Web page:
When Mary Mathison joined the Grange in 1937, the truly surprising part was not so much her joining and going through five degrees at the age of 89 as that she had not somehow been a Granger all her life. The words of the Grange song, "I love the dear old farm...," must have come as naturally and joyfully to her lips as "My country 'Tis of The..."
In 1941, this cheerful and surprising survivor of our pioneer world made the trip to the Grange convention at Santa Monica with her daughter, Ellen, a delegate, and there she took the sixth degree at the age of 93.
Age has never pinned Mary Mathison down to any one fire-side until the last year. A serious fall the day before Thanksgiving compelled her to abandon the two canes she depended on for support and resort to a wheel-chair.
But in these last few years she has made trips to visit her daughters in San Francisco and Concord, California, and in Sparks, Nevada, and to her grandson, Ernest Baxter, in Albany.
With the coming of springtime, Mary Magdalene will start living in her 100dth year for she will have 99 years of life behind her on March 7, 1947. And still she remains unbowed by the tragedy which has colored most of her later years. She has seen her husband and six of her eight children precede her to the grave. Even as she was assisting her eldest, Mrs. Ellen Smith, prepare the facts for this simple story of her life, Mrs. Mathison learned of the passing of Mrs. Mary Benton, the first daughter born to her on that Garberville homestead.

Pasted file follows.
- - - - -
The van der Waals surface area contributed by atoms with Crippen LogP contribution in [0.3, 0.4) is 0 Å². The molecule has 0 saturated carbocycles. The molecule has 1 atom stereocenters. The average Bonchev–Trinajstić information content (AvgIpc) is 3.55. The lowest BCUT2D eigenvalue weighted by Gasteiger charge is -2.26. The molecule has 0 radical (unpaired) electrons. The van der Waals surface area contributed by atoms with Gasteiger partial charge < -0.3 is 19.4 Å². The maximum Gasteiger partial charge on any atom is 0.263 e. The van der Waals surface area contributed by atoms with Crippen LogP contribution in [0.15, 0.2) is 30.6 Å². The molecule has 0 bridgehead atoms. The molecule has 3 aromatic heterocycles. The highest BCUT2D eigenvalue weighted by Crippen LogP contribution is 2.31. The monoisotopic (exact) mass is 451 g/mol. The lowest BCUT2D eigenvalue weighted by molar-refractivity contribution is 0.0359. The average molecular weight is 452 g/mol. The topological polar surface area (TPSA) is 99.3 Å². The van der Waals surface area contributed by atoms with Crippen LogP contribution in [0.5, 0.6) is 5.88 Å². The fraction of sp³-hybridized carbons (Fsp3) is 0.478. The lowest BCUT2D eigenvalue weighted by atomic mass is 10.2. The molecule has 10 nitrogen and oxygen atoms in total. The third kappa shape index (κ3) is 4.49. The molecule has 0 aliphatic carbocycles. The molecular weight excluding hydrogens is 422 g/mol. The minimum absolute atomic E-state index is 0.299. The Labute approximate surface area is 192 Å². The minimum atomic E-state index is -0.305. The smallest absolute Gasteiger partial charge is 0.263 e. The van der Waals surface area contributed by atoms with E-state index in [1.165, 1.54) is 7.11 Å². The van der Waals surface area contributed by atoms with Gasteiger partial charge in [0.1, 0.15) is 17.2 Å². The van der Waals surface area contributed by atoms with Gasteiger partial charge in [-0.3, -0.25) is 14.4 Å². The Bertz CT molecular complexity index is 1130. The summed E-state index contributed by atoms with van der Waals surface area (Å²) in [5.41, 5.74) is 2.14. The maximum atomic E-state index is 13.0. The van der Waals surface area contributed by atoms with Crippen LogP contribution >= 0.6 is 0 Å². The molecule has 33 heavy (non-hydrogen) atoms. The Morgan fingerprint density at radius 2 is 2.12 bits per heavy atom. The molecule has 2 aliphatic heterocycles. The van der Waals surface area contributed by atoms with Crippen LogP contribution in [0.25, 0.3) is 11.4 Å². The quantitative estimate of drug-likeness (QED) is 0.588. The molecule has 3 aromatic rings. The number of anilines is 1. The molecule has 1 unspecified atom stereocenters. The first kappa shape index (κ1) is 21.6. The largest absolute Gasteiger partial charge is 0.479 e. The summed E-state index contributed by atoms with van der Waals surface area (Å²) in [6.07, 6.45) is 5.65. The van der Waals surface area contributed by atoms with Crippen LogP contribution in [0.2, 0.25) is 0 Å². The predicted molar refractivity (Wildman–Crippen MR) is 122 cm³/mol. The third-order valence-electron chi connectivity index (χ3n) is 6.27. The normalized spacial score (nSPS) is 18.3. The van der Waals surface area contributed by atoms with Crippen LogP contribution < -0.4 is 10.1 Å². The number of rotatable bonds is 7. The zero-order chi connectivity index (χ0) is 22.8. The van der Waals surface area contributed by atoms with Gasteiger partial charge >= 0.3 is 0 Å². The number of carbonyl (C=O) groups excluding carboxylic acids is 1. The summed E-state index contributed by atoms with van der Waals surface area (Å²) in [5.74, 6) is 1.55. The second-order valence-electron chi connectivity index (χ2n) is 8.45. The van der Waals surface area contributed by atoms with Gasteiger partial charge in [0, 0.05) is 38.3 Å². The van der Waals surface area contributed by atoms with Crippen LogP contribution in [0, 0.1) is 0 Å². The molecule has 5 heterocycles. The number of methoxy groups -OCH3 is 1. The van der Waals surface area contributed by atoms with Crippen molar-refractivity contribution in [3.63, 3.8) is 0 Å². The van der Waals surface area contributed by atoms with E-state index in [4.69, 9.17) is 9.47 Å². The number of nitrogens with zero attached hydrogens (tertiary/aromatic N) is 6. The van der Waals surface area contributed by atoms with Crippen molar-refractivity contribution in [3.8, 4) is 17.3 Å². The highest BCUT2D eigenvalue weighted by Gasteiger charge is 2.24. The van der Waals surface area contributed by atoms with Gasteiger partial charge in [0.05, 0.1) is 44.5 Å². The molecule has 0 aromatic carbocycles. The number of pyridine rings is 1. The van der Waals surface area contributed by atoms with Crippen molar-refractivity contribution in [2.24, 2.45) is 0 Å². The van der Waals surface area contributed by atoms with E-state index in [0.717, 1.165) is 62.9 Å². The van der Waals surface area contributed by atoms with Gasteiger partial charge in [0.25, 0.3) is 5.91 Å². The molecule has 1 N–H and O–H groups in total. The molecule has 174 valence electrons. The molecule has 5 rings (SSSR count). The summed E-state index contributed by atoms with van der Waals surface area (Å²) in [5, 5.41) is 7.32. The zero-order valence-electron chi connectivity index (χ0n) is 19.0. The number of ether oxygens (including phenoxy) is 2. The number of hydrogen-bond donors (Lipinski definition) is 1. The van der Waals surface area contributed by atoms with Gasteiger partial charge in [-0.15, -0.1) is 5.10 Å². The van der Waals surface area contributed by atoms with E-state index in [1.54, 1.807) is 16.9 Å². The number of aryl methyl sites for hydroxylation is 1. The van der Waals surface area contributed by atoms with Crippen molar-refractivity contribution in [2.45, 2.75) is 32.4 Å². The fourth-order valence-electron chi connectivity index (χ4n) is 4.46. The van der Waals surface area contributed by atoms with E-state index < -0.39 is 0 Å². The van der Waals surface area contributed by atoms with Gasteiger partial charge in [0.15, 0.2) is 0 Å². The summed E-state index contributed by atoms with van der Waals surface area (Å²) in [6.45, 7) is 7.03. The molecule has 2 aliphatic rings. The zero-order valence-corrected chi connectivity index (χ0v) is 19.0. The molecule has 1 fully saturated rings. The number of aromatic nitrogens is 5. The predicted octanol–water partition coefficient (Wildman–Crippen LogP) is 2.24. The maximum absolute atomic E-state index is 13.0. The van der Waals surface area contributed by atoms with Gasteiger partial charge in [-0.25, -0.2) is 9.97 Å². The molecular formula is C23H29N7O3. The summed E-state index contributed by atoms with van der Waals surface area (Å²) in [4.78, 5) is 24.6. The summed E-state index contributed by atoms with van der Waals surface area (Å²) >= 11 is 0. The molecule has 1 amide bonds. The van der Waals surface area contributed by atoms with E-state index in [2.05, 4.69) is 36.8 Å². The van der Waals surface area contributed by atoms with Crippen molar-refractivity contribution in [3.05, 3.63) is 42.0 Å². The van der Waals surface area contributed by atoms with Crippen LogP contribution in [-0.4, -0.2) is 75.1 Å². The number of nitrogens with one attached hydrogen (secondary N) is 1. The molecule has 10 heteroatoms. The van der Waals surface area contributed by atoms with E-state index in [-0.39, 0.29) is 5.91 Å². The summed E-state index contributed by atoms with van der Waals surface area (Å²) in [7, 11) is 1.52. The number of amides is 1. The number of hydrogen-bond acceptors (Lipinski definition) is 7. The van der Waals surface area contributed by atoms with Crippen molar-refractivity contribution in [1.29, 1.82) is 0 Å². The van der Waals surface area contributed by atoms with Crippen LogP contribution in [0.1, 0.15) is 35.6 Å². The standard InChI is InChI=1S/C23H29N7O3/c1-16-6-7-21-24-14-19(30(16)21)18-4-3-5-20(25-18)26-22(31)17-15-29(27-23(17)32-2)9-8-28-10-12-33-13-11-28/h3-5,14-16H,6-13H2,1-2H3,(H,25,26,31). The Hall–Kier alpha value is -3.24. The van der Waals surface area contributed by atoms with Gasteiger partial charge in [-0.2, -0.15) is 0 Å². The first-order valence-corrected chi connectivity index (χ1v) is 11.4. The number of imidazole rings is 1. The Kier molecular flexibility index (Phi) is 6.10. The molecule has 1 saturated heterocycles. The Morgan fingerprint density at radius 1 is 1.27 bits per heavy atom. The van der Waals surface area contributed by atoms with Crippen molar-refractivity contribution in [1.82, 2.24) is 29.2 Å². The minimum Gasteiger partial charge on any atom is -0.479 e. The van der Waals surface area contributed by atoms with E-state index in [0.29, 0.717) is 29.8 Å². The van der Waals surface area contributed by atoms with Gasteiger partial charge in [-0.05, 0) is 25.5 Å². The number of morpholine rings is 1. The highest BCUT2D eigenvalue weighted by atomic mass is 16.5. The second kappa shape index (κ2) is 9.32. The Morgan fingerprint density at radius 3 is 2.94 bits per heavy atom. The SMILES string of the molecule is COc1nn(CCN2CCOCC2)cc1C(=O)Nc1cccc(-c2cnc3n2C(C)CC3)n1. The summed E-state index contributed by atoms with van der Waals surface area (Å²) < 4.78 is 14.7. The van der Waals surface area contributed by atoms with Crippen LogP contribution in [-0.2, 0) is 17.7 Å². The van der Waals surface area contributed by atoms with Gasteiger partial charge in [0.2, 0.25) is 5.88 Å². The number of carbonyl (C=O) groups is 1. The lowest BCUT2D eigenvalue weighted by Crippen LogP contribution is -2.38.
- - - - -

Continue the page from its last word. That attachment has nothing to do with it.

But Mary Magdalene Peterson Mathison is upheld by a sustaining faith. The strength in her which enables her to withstand the onslaught of sorrow and travail is the same irresistible power that lives in the tiny case of a seed that enables it to burst its bonds and produce life no matter how rigidly confined. In her must live some of the force of a desert tree which cracks mighty rocks with its slender roots in its never ending struggle for sustenance and life.
Her love of nature is part of her love of God. A Lutheran in Denmark, her religion found formal expression through the Congregational Church when she found herself in Hydesville. In Alderpoint she became a Presbyterian.
"Mother used to go with us children to Sunday School and church regular...," daughter Ellen remembers.
Now, bearing patiently the burdens of her great age, Mary Mathison centers her prayers on her simple heart's desire, that she be united with her family in heaven before too long.
Throughout her life she has always loved to watch Nature through all its manisfestations- the ocean dashing on the Mendocino shore, the first tender plant leaves thrusting through the loose soil, the whimsical wind straying in a field of grass. Last week, after looking outside for a long time, she announced to her daughter, Ellen, as though noting the fact for the first time, "There are no two tree-tops alike."
The ebbing tide of life, to her, is merely another of these natural phenomenon. It is something that happens to everything that is born to grow and live and love. It means to her not the end but the fulfillment.
Nis Mathison (1844 - 1890)
Ellen Christine Mathison Smith (1874 - 1965)*
Peter Mathison (1875 - ____)*
George Nis Mathison (1877 - 1947)*
Gertrude Mary Mathison Benton (1879 - 1947)*
John Frank Mathison (1882 - ____)*
Fred Andrew Mathison (1884 - 1921)*
Harry Mathison (1886 - 1889)*
Emilie B Mathison Williams (1888 - 1945)*
Barnwell Memorial Cemetery
Created by: Deborah (Baxter) Fink
Record added: Nov 05, 2011
Find A Grave Memorial# 79947316